Payday loans are in the news, again. Fortunately, for the right reason this time as the US government is finally trying to crack down on them.
Not soon enough. Payday lenders are the resident evil of the financial industry – or, as the New York Times calls them “peddlers of ruin” (PORs).
A friend of mine once took a payday loan. It took her five years to pay it off. Miss a single payment or can’t pay off your loan in full, on time, all the fee fun (for the lenders) begins.
Let’s be clear. Payday loans respond to a tremendous need, but demand does not justify usury. Pretty much everyone is on board with this (except the lenders). But is everyone on board with fees and rates that can top 1000%?
Didn’t think so. But why is this horrid weed allowed to flourish?
Because the majority of payday loan clients are low income, most living on minimum wage paychecks. And who cares about them?
Low income folks need credit just like all the rest of us. But unlike higher wage earners, an unexpected $250 hospital bill when your son breaks his arm can be financially devastating. You will need a loan and fast. But how do you pay a loan due next pay day if it costs more than your $300 a week paycheck? Use candles, walk 20 miles to work, cut off the gas, don’t eat, what? In the end, over 85% of folks pay many time more in fees than they do in interest.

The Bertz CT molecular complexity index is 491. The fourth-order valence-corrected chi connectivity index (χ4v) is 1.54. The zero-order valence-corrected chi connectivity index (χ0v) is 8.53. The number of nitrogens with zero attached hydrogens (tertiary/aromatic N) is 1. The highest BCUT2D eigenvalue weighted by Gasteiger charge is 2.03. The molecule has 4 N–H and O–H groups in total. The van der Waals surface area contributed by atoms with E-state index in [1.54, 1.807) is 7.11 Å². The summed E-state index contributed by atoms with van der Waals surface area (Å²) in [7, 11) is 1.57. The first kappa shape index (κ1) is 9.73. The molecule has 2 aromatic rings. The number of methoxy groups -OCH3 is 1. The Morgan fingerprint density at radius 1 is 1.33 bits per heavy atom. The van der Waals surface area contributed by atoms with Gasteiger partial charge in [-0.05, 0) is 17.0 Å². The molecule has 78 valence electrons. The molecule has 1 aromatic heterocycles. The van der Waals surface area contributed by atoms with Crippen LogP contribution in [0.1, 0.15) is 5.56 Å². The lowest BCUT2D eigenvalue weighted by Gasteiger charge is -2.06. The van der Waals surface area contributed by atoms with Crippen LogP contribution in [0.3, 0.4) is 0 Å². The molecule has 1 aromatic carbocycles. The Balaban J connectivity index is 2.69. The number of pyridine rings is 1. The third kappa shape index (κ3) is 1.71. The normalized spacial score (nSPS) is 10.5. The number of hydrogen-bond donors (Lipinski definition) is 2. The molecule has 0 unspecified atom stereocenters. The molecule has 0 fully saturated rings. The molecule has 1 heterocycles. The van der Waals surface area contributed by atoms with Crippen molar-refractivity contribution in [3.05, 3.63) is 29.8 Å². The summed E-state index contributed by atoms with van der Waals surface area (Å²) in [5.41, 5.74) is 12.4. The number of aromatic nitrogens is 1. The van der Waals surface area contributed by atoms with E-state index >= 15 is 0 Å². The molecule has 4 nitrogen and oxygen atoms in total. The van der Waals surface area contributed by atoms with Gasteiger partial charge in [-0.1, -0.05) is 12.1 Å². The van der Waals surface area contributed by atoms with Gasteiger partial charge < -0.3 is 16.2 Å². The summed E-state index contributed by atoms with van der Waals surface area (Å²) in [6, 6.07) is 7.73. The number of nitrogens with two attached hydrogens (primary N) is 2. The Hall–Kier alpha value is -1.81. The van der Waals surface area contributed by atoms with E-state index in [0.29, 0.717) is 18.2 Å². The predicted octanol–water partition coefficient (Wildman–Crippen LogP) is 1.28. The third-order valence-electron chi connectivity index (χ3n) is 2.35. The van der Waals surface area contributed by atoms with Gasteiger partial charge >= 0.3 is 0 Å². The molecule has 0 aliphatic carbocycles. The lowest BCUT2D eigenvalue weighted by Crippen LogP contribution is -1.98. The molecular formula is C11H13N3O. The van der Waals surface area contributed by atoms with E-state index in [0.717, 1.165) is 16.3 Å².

POR lenders will tell you rates and fees are necessary for credit risk management. Nonsense. It’s about pillage and plunder straight up. If a small credit union in Kenya can charge farmers with less than an acre of land 34% for a $250 loan repaid over a year and still be profitable, why can’t PORs? Because they make too much money and don’t care about people. This is not just bad for borrowers, its terrible for the economy as well. See John Oliver’s excellent review for why this is so.
The proposed legislation will impede PORs but it won’t stop them from doing harm. Put ‘em out of business I say, let credit unions, local banks and responsible financial institutions do a better job. The means we can import from Kenya, the will has to come from here.